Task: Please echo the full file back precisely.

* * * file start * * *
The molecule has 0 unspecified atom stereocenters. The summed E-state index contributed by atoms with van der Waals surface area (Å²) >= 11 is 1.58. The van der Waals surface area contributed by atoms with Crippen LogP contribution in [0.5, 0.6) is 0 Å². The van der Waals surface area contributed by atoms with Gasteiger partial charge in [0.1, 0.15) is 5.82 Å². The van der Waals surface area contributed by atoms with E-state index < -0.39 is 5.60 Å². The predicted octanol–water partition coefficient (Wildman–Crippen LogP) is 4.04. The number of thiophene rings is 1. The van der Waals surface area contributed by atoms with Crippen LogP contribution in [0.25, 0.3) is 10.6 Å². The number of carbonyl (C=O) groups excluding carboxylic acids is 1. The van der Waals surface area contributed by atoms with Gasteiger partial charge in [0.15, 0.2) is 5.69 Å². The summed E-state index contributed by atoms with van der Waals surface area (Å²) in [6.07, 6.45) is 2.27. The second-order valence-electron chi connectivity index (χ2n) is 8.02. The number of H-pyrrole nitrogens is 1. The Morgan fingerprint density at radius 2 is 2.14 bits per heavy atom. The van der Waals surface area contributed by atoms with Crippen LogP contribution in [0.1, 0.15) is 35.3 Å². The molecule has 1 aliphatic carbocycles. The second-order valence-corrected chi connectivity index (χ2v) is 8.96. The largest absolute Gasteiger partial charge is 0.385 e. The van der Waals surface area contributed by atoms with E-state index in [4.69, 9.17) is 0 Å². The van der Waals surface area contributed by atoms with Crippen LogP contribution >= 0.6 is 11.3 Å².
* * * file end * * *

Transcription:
The molecule has 0 unspecified atom stereocenters. The summed E-state index contributed by atoms with van der Waals surface area (Å²) >= 11 is 1.58. The van der Waals surface area contributed by atoms with Crippen LogP contribution in [0.5, 0.6) is 0 Å². The van der Waals surface area contributed by atoms with Gasteiger partial charge in [0.1, 0.15) is 5.82 Å². The van der Waals surface area contributed by atoms with E-state index < -0.39 is 5.60 Å². The predicted octanol–water partition coefficient (Wildman–Crippen LogP) is 4.04. The number of thiophene rings is 1. The van der Waals surface area contributed by atoms with Crippen LogP contribution in [0.25, 0.3) is 10.6 Å². The number of carbonyl (C=O) groups excluding carboxylic acids is 1. The van der Waals surface area contributed by atoms with Gasteiger partial charge in [0.15, 0.2) is 5.69 Å². The summed E-state index contributed by atoms with van der Waals surface area (Å²) in [6.07, 6.45) is 2.27. The second-order valence-electron chi connectivity index (χ2n) is 8.02. The number of H-pyrrole nitrogens is 1. The Morgan fingerprint density at radius 2 is 2.14 bits per heavy atom. The van der Waals surface area contributed by atoms with Crippen LogP contribution in [0.1, 0.15) is 35.3 Å². The molecule has 1 aliphatic carbocycles. The second-order valence-corrected chi connectivity index (χ2v) is 8.96. The largest absolute Gasteiger partial charge is 0.385 e. The van der Waals surface area contributed by atoms with E-state index in [4.69, 9.17) is 0 Å². The van der Waals surface area contributed by atoms with Crippen LogP contribution >= 0.6 is 11.3 Å².